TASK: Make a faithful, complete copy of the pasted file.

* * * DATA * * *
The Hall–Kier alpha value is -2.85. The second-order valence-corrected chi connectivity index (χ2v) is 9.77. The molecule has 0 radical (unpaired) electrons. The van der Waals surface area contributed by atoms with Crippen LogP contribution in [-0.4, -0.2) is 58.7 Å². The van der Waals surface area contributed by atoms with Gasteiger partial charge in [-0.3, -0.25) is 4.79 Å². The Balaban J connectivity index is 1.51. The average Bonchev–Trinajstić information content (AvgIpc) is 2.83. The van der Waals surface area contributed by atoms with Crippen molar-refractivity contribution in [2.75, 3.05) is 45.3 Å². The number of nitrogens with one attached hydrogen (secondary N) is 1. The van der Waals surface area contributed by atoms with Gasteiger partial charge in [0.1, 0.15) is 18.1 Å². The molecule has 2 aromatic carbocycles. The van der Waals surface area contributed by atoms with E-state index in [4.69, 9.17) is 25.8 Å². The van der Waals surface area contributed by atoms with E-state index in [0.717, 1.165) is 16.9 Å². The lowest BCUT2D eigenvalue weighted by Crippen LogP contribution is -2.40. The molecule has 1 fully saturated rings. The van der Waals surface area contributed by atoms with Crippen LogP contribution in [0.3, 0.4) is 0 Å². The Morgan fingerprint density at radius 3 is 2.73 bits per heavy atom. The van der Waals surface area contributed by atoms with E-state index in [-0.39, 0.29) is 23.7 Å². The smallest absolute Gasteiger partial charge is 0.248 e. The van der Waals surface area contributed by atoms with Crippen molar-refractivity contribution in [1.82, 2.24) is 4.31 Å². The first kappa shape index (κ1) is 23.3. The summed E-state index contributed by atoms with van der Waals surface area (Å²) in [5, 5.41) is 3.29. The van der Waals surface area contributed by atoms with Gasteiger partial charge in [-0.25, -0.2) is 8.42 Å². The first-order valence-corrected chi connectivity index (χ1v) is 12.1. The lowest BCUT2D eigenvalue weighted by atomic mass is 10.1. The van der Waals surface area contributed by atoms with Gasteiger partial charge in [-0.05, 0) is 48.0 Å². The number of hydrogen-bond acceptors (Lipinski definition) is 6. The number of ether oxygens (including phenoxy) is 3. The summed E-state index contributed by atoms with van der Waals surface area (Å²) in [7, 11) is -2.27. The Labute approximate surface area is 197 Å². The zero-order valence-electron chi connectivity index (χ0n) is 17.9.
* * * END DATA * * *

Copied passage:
The Hall–Kier alpha value is -2.85. The second-order valence-corrected chi connectivity index (χ2v) is 9.77. The molecule has 0 radical (unpaired) electrons. The van der Waals surface area contributed by atoms with Crippen LogP contribution in [-0.4, -0.2) is 58.7 Å². The van der Waals surface area contributed by atoms with Gasteiger partial charge in [-0.3, -0.25) is 4.79 Å². The Balaban J connectivity index is 1.51. The average Bonchev–Trinajstić information content (AvgIpc) is 2.83. The van der Waals surface area contributed by atoms with Crippen molar-refractivity contribution in [2.75, 3.05) is 45.3 Å². The number of nitrogens with one attached hydrogen (secondary N) is 1. The van der Waals surface area contributed by atoms with Gasteiger partial charge in [0.1, 0.15) is 18.1 Å². The molecule has 2 aromatic carbocycles. The van der Waals surface area contributed by atoms with E-state index in [4.69, 9.17) is 25.8 Å². The van der Waals surface area contributed by atoms with E-state index in [0.717, 1.165) is 16.9 Å². The lowest BCUT2D eigenvalue weighted by Crippen LogP contribution is -2.40. The molecule has 1 fully saturated rings. The van der Waals surface area contributed by atoms with Crippen LogP contribution in [0.3, 0.4) is 0 Å². The Morgan fingerprint density at radius 3 is 2.73 bits per heavy atom. The van der Waals surface area contributed by atoms with E-state index in [-0.39, 0.29) is 23.7 Å². The smallest absolute Gasteiger partial charge is 0.248 e. The van der Waals surface area contributed by atoms with Crippen molar-refractivity contribution in [1.82, 2.24) is 4.31 Å². The first kappa shape index (κ1) is 23.3. The summed E-state index contributed by atoms with van der Waals surface area (Å²) in [5, 5.41) is 3.29. The van der Waals surface area contributed by atoms with Gasteiger partial charge in [-0.25, -0.2) is 8.42 Å². The first-order valence-corrected chi connectivity index (χ1v) is 12.1. The lowest BCUT2D eigenvalue weighted by atomic mass is 10.1. The van der Waals surface area contributed by atoms with Gasteiger partial charge in [-0.05, 0) is 48.0 Å². The number of hydrogen-bond acceptors (Lipinski definition) is 6. The number of ether oxygens (including phenoxy) is 3. The summed E-state index contributed by atoms with van der Waals surface area (Å²) in [7, 11) is -2.27. The Labute approximate surface area is 197 Å². The zero-order valence-electron chi connectivity index (χ0n) is 17.9.